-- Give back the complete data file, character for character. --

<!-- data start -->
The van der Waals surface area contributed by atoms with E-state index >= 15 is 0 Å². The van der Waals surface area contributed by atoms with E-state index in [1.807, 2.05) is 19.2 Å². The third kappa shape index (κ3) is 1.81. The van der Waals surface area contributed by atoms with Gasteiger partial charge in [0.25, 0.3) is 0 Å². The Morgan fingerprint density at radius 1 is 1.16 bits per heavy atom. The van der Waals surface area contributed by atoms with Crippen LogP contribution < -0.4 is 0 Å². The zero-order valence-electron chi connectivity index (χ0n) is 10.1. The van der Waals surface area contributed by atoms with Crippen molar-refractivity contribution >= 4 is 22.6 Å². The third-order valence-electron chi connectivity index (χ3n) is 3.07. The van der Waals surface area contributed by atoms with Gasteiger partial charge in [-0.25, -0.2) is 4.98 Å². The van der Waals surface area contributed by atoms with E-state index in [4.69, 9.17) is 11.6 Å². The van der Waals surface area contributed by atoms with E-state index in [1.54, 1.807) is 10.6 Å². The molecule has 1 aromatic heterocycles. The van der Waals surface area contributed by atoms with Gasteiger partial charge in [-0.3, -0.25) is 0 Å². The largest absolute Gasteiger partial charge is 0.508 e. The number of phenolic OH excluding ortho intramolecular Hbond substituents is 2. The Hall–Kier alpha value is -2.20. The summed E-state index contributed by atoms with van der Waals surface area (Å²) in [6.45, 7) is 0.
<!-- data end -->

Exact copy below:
The van der Waals surface area contributed by atoms with E-state index >= 15 is 0 Å². The van der Waals surface area contributed by atoms with E-state index in [1.807, 2.05) is 19.2 Å². The third kappa shape index (κ3) is 1.81. The van der Waals surface area contributed by atoms with Gasteiger partial charge in [0.25, 0.3) is 0 Å². The Morgan fingerprint density at radius 1 is 1.16 bits per heavy atom. The van der Waals surface area contributed by atoms with Crippen LogP contribution < -0.4 is 0 Å². The zero-order valence-electron chi connectivity index (χ0n) is 10.1. The van der Waals surface area contributed by atoms with Crippen molar-refractivity contribution >= 4 is 22.6 Å². The third-order valence-electron chi connectivity index (χ3n) is 3.07. The van der Waals surface area contributed by atoms with Gasteiger partial charge in [-0.25, -0.2) is 4.98 Å². The van der Waals surface area contributed by atoms with E-state index in [4.69, 9.17) is 11.6 Å². The van der Waals surface area contributed by atoms with E-state index in [1.54, 1.807) is 10.6 Å². The molecule has 1 aromatic heterocycles. The van der Waals surface area contributed by atoms with Gasteiger partial charge in [-0.3, -0.25) is 0 Å². The largest absolute Gasteiger partial charge is 0.508 e. The number of phenolic OH excluding ortho intramolecular Hbond substituents is 2. The Hall–Kier alpha value is -2.20. The summed E-state index contributed by atoms with van der Waals surface area (Å²) in [6.45, 7) is 0.